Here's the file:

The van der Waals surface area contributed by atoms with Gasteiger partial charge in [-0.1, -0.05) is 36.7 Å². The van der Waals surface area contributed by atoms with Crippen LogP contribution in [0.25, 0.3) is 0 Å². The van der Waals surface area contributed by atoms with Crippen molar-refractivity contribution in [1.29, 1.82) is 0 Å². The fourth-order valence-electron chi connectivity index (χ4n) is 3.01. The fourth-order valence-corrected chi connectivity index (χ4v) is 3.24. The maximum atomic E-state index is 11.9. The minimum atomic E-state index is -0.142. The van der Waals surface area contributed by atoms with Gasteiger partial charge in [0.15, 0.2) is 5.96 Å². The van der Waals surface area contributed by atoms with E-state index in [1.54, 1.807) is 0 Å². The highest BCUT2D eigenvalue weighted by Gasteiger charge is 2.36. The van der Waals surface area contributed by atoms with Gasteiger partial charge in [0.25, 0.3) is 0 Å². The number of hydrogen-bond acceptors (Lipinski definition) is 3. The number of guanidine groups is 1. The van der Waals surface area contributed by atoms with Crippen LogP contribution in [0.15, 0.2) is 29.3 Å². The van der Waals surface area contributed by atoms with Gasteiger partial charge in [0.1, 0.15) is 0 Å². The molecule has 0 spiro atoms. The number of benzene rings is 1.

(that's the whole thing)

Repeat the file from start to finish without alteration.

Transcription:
The van der Waals surface area contributed by atoms with Gasteiger partial charge in [-0.1, -0.05) is 36.7 Å². The van der Waals surface area contributed by atoms with Crippen LogP contribution in [0.25, 0.3) is 0 Å². The van der Waals surface area contributed by atoms with Crippen molar-refractivity contribution in [1.29, 1.82) is 0 Å². The fourth-order valence-electron chi connectivity index (χ4n) is 3.01. The fourth-order valence-corrected chi connectivity index (χ4v) is 3.24. The maximum atomic E-state index is 11.9. The minimum atomic E-state index is -0.142. The van der Waals surface area contributed by atoms with Gasteiger partial charge in [0.15, 0.2) is 5.96 Å². The van der Waals surface area contributed by atoms with E-state index in [1.54, 1.807) is 0 Å². The highest BCUT2D eigenvalue weighted by Gasteiger charge is 2.36. The van der Waals surface area contributed by atoms with Gasteiger partial charge in [0.25, 0.3) is 0 Å². The number of hydrogen-bond acceptors (Lipinski definition) is 3. The number of guanidine groups is 1. The van der Waals surface area contributed by atoms with Crippen LogP contribution in [0.15, 0.2) is 29.3 Å². The van der Waals surface area contributed by atoms with Gasteiger partial charge in [0.1, 0.15) is 0 Å². The molecule has 0 spiro atoms. The number of benzene rings is 1.